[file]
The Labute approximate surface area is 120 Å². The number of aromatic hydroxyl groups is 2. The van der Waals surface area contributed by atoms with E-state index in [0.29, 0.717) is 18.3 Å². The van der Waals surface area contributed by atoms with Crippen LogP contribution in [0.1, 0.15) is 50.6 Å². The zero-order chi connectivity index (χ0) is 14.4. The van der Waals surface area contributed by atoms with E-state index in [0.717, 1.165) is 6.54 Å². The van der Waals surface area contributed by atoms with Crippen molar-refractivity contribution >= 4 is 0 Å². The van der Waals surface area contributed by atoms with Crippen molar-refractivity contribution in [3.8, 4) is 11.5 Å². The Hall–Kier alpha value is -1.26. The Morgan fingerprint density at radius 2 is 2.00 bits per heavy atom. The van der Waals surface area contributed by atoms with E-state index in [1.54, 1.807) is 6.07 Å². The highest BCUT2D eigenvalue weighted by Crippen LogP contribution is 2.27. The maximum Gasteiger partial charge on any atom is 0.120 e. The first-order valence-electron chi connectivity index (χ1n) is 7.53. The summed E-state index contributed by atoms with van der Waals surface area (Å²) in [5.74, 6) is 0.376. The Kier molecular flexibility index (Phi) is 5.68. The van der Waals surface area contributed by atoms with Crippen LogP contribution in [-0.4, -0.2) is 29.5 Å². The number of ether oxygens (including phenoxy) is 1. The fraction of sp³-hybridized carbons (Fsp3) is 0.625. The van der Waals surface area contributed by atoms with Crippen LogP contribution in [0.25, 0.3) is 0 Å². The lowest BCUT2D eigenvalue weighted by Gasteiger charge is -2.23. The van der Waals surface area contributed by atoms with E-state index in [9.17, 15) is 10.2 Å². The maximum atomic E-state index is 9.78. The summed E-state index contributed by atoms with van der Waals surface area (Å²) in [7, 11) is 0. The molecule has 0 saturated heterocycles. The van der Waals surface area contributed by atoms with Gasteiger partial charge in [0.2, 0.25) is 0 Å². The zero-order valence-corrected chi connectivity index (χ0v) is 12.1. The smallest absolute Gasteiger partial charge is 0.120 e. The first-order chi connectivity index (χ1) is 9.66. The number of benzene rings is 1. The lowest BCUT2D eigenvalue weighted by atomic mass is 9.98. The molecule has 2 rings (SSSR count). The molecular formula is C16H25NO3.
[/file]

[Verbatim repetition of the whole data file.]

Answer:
The Labute approximate surface area is 120 Å². The number of aromatic hydroxyl groups is 2. The van der Waals surface area contributed by atoms with E-state index in [0.29, 0.717) is 18.3 Å². The van der Waals surface area contributed by atoms with Crippen LogP contribution in [0.1, 0.15) is 50.6 Å². The zero-order chi connectivity index (χ0) is 14.4. The van der Waals surface area contributed by atoms with E-state index in [0.717, 1.165) is 6.54 Å². The van der Waals surface area contributed by atoms with Crippen molar-refractivity contribution >= 4 is 0 Å². The van der Waals surface area contributed by atoms with Crippen molar-refractivity contribution in [3.8, 4) is 11.5 Å². The Hall–Kier alpha value is -1.26. The Morgan fingerprint density at radius 2 is 2.00 bits per heavy atom. The van der Waals surface area contributed by atoms with E-state index in [1.54, 1.807) is 6.07 Å². The highest BCUT2D eigenvalue weighted by Crippen LogP contribution is 2.27. The maximum Gasteiger partial charge on any atom is 0.120 e. The first-order valence-electron chi connectivity index (χ1n) is 7.53. The summed E-state index contributed by atoms with van der Waals surface area (Å²) in [5.74, 6) is 0.376. The Kier molecular flexibility index (Phi) is 5.68. The van der Waals surface area contributed by atoms with Crippen LogP contribution in [-0.4, -0.2) is 29.5 Å². The number of ether oxygens (including phenoxy) is 1. The fraction of sp³-hybridized carbons (Fsp3) is 0.625. The van der Waals surface area contributed by atoms with Crippen LogP contribution in [0.25, 0.3) is 0 Å². The lowest BCUT2D eigenvalue weighted by Gasteiger charge is -2.23. The van der Waals surface area contributed by atoms with E-state index in [9.17, 15) is 10.2 Å². The maximum atomic E-state index is 9.78. The summed E-state index contributed by atoms with van der Waals surface area (Å²) in [7, 11) is 0. The molecule has 0 saturated heterocycles. The van der Waals surface area contributed by atoms with Gasteiger partial charge in [0.2, 0.25) is 0 Å². The zero-order valence-corrected chi connectivity index (χ0v) is 12.1. The smallest absolute Gasteiger partial charge is 0.120 e. The first-order chi connectivity index (χ1) is 9.66. The number of benzene rings is 1. The lowest BCUT2D eigenvalue weighted by atomic mass is 9.98. The molecule has 2 rings (SSSR count). The molecular formula is C16H25NO3.